Four years ago, the US Embassy in Cuba claimed their previously healthy diplomats and agents, suffered remote attacks. The officials allegedly suffered hearing and brain damage.
Accusations and speculations from the United States created the hypothesis of a high-tech “mystery weapon” having been used, with alternatives ranging from sonic, infra, ultra, or micro-wave weaponry.
It got to the point where third countries were identified to possess such a weapon.
This was called the Havana Syndrome and was used in Washington and Florida by political actors who were committed to breaking the bilateral ties. This was the pretext used by Donald Trump’s government to close the consulate in the Cuban capital and remove most of the embassy staff.
But the citizens were the ones affected by the measure against the authorities of the small Caribbean island, and the successive decisions to hinder the travel between the countries.
Since then, Cubans who had hoped to join their relatives residing in the United States, had had to travel to a third country, for example Guyana or Mexico, and apply for a US visa that was often denied.
Naturally, this was awfully expensive as visas with limited duration and the possibility to renew them were eliminated by decree.
Next, cruises and other vessels were banned to stop in Cuban ports. Charter and commercial flights that connected US airports with airports from the island stopped flying.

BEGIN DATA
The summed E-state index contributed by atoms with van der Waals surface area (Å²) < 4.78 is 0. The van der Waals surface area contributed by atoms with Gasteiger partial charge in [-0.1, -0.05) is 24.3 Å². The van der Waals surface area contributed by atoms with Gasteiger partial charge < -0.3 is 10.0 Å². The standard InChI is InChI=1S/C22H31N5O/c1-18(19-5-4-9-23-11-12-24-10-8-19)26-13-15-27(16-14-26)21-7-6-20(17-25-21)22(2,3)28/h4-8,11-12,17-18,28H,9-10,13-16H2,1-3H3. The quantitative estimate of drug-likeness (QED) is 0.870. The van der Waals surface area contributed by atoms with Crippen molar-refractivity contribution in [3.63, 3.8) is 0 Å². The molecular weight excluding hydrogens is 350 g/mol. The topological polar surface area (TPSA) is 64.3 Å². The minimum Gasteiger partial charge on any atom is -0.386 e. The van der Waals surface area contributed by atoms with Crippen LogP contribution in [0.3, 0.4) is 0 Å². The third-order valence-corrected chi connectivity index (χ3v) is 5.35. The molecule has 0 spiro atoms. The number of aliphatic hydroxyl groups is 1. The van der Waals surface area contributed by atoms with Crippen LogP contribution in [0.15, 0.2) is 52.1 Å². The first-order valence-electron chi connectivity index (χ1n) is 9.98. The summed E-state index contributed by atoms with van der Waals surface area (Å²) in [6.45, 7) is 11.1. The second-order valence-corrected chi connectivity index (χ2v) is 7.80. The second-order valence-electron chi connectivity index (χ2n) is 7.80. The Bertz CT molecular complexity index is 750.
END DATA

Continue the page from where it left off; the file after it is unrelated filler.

Then began the hunt against fuel ships to Cuba which caused the suspension of economic activities and essential services, increasing the hardship of the population.
Four years and 240 hostile actions against Cuba later and it still hasn’t been proven that there was a sonic attack in Havana. This is what Johana Tablada, deputy director for US at the Ministry of Foreign Affairs, said recently.
The diplomat assured that her government paid the utmost attention to the matter, conducting a “thorough criminal investigation” involving professionals from different fields, both medical and scientific.
She recalled that, from the US side, Cuba cooperated with the Federal Bureau of Investigation, government officials and medical experts.
The Cuban official pointed out that, under the pretext of sonic attacks, Mike Pompeo was one of the supporters of these decisions, first in his position as the Director of the Central Intelligence Agency (CIA) and then as the Secretary of State.
The CIA were behind the hoax of the so-called Havana Syndrome, assured, in turn, Fabián Escalante, retired division general, expert in the Agency’s activities against Cuba and who must have a bulky dossier in the archives at Langley.
“How can one emit a radio wave that only affects certain people?”, asked the expert when referring to the events described by the US diplomats.
This was further confirmed by a recently declassified report from the US Department of State, that corroborated the lack of evidence to link Cuba with the mysterious health problems that affected the US officials. The text suggests that Trump’s order to shut down the embassy in Havana at the beginning of 2018, as a response to the “sonic attacks”, was a “political response plagued by mismanagement, lack of coordination, and procedural non-compliance.”
The declassification now of the report is no coincidence and, together with the Democrat Joe Biden’s ascension to power, points to a moment of change in US policy towards Cuba.
This, however, is no guarantee that those who were behind the plot of the so-called Havana Syndrome will stop conspiring to prevent a thaw between Washington and Havana. (PL)